Credit valuations favour investors, says AXA’s James Gledhill
James Gledhill, global head of High Yield at AXA Investment Managers and manager of the AXA Global High Income Fund, says that investors are being paid well for taking on credit risk.
Following a very strong 2012, we entered 2013 with reasonable rather than cheap valuations for high yield. On an absolute basis looking at yields, yields are now low in historic terms. However on a relative basis versus government bonds spreads remain pretty wide and defaults are far below average. Investors are being well paid for taking credit risk and we are comfortable that default rates will not increase in the near-term.
US vs Europe
When looking at allocations to the US and Europe there are many things to bear in mind, including valuations, liquidity and the macro environment/ headline risk, which has become a much more important consideration than it was in the years before the financial crisis. There is now more tail risk and as such, the macro needs to be taken into account when picking bonds, along with the micro credit risk analysis.
Looking at the macro, the US is in much better but not brilliant shape compared to Europe and there are signs that the US is returning to growth. This improving picture means that we are beginning to see the return of risk taking in the US market. It is still early days and not as yet a concern, but leverage is beginning to pick up and with this we are also starting to see more event risk associated with M+A activity, LBOs etc. Most European companies remain in a ‘bunker mentality’ with a continued focus on strengthening balance sheets and remaining very cautious. This means that defaults are less of a concern that you might expect as they are prepared for the difficult macro environment. The average credit quality of the market in Europe is better than in the US. Although the two markets optically yield about the same, when you adjust for the credit quality difference, European yields are around 80bps higher than in the US which seems fair.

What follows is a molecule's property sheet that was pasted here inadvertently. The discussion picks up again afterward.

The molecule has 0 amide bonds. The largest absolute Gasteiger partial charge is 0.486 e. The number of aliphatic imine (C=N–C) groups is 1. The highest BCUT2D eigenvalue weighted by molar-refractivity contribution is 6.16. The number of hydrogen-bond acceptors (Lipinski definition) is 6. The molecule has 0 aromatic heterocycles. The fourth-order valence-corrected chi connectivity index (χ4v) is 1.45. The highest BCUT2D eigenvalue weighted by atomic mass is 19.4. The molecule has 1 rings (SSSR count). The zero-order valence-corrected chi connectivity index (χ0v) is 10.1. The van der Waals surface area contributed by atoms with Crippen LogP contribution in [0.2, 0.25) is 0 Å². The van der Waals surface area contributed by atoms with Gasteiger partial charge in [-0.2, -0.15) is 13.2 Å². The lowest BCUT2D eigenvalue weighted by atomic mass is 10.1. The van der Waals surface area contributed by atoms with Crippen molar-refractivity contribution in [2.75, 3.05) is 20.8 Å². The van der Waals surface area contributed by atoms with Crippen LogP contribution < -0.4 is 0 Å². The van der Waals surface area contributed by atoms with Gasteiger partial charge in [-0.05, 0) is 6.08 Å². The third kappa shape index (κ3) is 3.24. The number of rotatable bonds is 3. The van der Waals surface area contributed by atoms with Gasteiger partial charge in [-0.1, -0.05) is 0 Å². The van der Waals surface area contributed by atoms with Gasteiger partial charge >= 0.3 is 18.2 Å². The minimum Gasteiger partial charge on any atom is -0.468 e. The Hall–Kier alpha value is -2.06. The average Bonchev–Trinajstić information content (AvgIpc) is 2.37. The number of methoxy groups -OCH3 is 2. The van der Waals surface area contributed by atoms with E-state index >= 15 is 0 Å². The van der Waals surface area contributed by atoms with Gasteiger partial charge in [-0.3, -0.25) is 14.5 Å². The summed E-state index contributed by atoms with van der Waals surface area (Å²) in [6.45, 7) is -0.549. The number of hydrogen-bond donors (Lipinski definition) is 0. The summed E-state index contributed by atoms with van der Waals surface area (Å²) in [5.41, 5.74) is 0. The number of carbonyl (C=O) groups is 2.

A bar bell approach
While the macro environment is more important than pre-crisis, stock picking remains at the heart of our approach and our focus is on credit risk. In the AXA Global High Income Fund (the Fund) we are overweight short duration credit compared to the market and our competitors*. We like this area of the market because while you get a lower return, you also get much lower risk and hence a good sharpe ratio. We are also overweight the 9%+ of the high yield market – effectively this is B- rated credit as well as some CCC+. This is the riskier end of the market but, importantly, we are not targeting the riskiest. This approach means that the Fund has a duration of around 3 years compared to about 3.6 for the overall universe, but this is a happy outcome of us managing credit risk rather than being driven by avoiding interest rate risk
The Fund is diversified across the global high yield universe. We are fundamentally stock pickers, but sectors we like are for example, services as it is very uncorrelated with other sectors and these companies also tend to have a low capital intensity so can service their debt.
It is hard to overstate the importance of central bank behaviour to the valuation of financial assets. Globally, the focus remains on trying to stimulate economic growth through monetary policy while fiscal policy is aimed at reducing government deficits. This means that official interest rates should remain low for a long time and asset market pricing will continue to be largely driven by Quantitative Easing (QE). We believe that global high yield spreads remain attractive versus government bonds and that spreads provide an attractive compensation for default risk, versus underlying government bond returns.